DYAuthor & Speaker

Author and Speaker

Excerpts from Avoid Workplace Communication Screw-ups, Co-Authored with 

Scott Juba

“Everything in business requires communication.  There is nothing in your workplace that doesn’t require communication.  Nothing!”


“Set clear expectations at the get-go.”


“Good listening starts with intense focus.  Listening must be Job No. 1.  Failure to grasp this priority and act on it is a ticket to an early and unplanned exit from your company.”


“When you build workplace trust, you unleash the potential for very good results.”


“Words matter.”


“What you say is important and how you say it is, too.”


“Present clear, valuable information in an interesting way if you want somebody to pay attention.”


“Embrace digital communication tools and leverage the advantages they present.”  


Excerpts from Trust is the Tiebreaker

"Whether it's employees, customers, shareholders, neighbors or any other stakeholder group, nothing good is going to happen unless and until they have a reason to trust.  No investment in communication will ever overcome failure to implement actions that merit trust."

"Decide how you want your company to be perceived.  Make sure the behaviors walk the talk.  Compile as many specific examples as possible to support that.  At the end of the day, tell the truth.  Tell everyone the same basic message.  Tell it with the right tone.  Chances are you'll be just fine." 

"Too few organizations understand that their actions speak louder than their words."

"A lot of people will tell you that the best investment you'll ever make is in the education of your children.  Actually, that's the second best investment.  The very best is to invest in your own personal brand.  Do that well and you'll be able to afford those college tuitions."

"Insist that actions from top to bottom support the values you espouse such as treating all employees with dignity, standing behind your company's products or protecting the environment."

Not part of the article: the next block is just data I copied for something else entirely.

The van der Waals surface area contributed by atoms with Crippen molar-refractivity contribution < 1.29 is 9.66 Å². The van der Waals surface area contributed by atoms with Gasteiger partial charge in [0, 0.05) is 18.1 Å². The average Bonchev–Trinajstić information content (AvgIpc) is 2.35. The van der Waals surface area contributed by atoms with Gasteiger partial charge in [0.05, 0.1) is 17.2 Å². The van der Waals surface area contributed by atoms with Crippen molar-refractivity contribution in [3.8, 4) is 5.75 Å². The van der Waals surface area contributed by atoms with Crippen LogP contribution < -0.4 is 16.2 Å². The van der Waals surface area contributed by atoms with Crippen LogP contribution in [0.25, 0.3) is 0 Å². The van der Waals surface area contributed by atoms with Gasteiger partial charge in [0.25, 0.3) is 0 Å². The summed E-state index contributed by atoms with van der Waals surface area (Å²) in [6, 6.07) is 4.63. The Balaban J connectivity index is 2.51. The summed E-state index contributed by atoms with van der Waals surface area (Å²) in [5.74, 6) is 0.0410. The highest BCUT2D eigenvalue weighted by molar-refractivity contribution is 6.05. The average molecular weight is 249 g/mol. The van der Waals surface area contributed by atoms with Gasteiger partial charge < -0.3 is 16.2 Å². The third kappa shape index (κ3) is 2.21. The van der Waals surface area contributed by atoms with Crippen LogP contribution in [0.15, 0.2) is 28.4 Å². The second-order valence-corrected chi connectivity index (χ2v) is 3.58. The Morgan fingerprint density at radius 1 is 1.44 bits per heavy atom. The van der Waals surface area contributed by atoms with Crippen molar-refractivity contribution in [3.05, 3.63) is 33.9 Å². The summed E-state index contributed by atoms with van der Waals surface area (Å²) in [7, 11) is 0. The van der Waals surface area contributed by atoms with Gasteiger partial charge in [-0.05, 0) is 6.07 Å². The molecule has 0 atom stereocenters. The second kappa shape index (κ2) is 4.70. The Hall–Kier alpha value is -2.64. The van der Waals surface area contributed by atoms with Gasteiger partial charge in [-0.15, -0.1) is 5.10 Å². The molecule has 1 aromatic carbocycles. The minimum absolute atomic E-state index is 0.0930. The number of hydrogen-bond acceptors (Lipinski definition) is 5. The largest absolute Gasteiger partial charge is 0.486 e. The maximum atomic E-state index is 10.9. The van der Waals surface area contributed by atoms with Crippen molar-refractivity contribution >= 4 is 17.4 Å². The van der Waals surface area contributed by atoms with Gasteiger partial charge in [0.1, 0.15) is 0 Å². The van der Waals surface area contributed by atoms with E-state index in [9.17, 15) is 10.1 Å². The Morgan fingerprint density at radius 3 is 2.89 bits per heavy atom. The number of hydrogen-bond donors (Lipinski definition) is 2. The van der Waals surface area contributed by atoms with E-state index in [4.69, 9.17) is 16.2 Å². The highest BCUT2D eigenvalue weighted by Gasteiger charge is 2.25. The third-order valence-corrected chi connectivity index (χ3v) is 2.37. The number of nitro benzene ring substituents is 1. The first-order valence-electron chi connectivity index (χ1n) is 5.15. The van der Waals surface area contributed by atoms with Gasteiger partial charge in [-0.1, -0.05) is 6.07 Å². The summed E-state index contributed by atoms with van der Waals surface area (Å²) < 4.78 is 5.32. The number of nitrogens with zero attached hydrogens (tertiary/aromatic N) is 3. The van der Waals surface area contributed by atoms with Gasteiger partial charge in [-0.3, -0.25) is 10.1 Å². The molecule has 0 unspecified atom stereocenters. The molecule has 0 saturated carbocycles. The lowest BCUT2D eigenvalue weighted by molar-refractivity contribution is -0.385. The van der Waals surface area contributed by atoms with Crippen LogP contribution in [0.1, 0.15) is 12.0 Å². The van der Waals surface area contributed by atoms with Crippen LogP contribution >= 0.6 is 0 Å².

"Focus on being a listening organization.  Listen to employees.  Listen to customers.  Listen to neighbors.  Managers who listen become better managers."


Excerpts from Building Your Company’s Good Name

“Especially in times of trouble, a good name can be your most important asset.”


“Before you put your name in lights, be very well advised to make sure your policies are sound and your values consistent with the public interest.  Sooner or later – and usually sooner – the perception will match the reality.”


“Even the best public relations programs cannot overcome flawed policies, bad results or inappropriate actions.”


“You can glue a broken reputation back together again, but it will never look the same as it did before you damaged it.”  


“There is no quick or easy way to have a good reputation.”


“Each day, management teams across America gather in board-rooms to engage in reputation damage control.”  


“By paying attention to stakeholders and respecting what they say, you not only gain important insights, but you involve them in real and meaningful ways in your reputation management process.”


“Every employee is an ambassador to customers, communities, shareholders, or any other stakeholder group…It would seem logical, therefore, that employees whose opinions are valued, employees who are partners in setting reputation expectations, and employees who are communicated with honestly and regularly present the best potential to be good ambassadors.”